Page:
Research Handbook on Disasters and International Law
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Research Handbook on Disasters and International Law

Edited by Susan C. Breau and Katja L.H. Samuel

International law’s role in governing disasters is undergoing a formative period in its development and reach, in parallel with concerted efforts by the international community to respond more effectively to the increasing number and intensity of disasters across the world. This Research Handbook examines a broad range of legal regimes directly and indirectly relevant to disaster prevention, mitigation and reconstruction across a spectrum of natural and manmade disasters, including armed conflict.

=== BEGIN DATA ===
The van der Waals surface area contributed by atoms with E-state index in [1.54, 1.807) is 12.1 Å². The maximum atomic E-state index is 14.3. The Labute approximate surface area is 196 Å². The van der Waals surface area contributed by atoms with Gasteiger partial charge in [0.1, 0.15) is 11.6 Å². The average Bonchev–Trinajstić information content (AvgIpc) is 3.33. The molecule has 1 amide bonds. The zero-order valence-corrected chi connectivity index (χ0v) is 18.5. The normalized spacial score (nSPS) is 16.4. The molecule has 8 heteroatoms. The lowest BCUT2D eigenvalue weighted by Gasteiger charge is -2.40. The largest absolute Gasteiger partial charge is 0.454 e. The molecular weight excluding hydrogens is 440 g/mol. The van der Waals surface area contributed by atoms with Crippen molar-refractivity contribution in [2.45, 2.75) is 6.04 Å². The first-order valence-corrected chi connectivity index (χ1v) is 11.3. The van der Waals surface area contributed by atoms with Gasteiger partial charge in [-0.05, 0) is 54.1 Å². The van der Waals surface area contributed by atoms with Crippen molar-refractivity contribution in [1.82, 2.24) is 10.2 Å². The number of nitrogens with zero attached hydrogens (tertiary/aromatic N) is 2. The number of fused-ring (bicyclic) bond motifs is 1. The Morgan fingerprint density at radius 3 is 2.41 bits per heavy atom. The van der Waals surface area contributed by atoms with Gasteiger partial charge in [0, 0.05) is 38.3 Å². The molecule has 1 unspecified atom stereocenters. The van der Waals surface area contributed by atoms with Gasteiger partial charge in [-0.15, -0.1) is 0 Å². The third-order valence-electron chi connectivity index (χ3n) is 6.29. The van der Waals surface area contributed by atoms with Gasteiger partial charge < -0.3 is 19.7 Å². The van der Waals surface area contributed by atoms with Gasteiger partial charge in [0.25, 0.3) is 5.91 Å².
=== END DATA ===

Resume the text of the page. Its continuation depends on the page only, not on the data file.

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Chapter 3: Closing ‘the yawning gap’? International disaster response law at fifteen

Kirsten Nakjavani Bookmiller


This chapter offers a retrospective analysis of International Disaster Response Law’s (IDRL) evolution in its opening decades, employing the International Federation of Red Cross and Red Crescent Societies’ 2000 policy launch as a pivotal starting point. It emphasizes relief law applicable to weather and geophysically based events. First establishing IDRL’s pre-2000 state, the study highlights recurring field themes and debates enduring over a century. It will then provide the backdrop for IDRL’s emergence in the early twenty-first century as a ‘peacetime’ disaster relief law movement. Next, the study will draw attention to several overarching issues that the Federation has wrestled with since launching its IDRL campaign. Such a focus serves as a constructive prism for appreciating both old and new challenges in the field’s advancement, particularly in light of the global policy conversation surrounding the draft articles on the Protection of Persons in the Event of Disasters.

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